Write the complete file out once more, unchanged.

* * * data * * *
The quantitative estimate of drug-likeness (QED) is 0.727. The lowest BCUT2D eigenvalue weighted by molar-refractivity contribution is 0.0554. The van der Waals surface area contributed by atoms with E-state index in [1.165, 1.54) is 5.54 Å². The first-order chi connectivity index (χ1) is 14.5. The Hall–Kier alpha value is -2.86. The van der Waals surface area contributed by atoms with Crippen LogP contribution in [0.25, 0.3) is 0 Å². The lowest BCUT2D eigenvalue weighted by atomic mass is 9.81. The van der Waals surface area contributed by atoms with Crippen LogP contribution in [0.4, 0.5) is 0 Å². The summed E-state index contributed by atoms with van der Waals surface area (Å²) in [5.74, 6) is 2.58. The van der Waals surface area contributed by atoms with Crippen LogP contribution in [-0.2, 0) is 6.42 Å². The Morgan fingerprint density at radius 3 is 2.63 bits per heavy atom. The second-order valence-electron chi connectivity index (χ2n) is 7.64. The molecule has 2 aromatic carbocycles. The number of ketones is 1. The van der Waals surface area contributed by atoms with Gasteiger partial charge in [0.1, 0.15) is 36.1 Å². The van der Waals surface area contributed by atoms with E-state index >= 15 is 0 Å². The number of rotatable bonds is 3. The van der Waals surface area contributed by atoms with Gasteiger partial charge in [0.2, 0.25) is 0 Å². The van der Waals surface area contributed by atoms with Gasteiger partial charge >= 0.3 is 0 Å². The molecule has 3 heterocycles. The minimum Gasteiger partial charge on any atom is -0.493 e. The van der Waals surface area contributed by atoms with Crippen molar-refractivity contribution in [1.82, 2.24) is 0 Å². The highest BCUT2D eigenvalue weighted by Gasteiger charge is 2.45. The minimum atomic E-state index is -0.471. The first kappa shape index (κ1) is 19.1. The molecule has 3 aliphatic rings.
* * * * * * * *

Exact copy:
The quantitative estimate of drug-likeness (QED) is 0.727. The lowest BCUT2D eigenvalue weighted by molar-refractivity contribution is 0.0554. The van der Waals surface area contributed by atoms with E-state index in [1.165, 1.54) is 5.54 Å². The first-order chi connectivity index (χ1) is 14.5. The Hall–Kier alpha value is -2.86. The van der Waals surface area contributed by atoms with Crippen LogP contribution in [0.25, 0.3) is 0 Å². The lowest BCUT2D eigenvalue weighted by atomic mass is 9.81. The van der Waals surface area contributed by atoms with Crippen LogP contribution in [0.4, 0.5) is 0 Å². The summed E-state index contributed by atoms with van der Waals surface area (Å²) in [5.74, 6) is 2.58. The van der Waals surface area contributed by atoms with Crippen LogP contribution in [-0.2, 0) is 6.42 Å². The Morgan fingerprint density at radius 3 is 2.63 bits per heavy atom. The second-order valence-electron chi connectivity index (χ2n) is 7.64. The molecule has 2 aromatic carbocycles. The number of ketones is 1. The van der Waals surface area contributed by atoms with Gasteiger partial charge in [0.1, 0.15) is 36.1 Å². The van der Waals surface area contributed by atoms with E-state index >= 15 is 0 Å². The number of rotatable bonds is 3. The van der Waals surface area contributed by atoms with Gasteiger partial charge in [0.2, 0.25) is 0 Å². The van der Waals surface area contributed by atoms with Gasteiger partial charge >= 0.3 is 0 Å². The molecule has 3 heterocycles. The minimum Gasteiger partial charge on any atom is -0.493 e. The van der Waals surface area contributed by atoms with Crippen molar-refractivity contribution in [1.82, 2.24) is 0 Å². The highest BCUT2D eigenvalue weighted by Gasteiger charge is 2.45. The minimum atomic E-state index is -0.471. The first kappa shape index (κ1) is 19.1. The molecule has 3 aliphatic rings.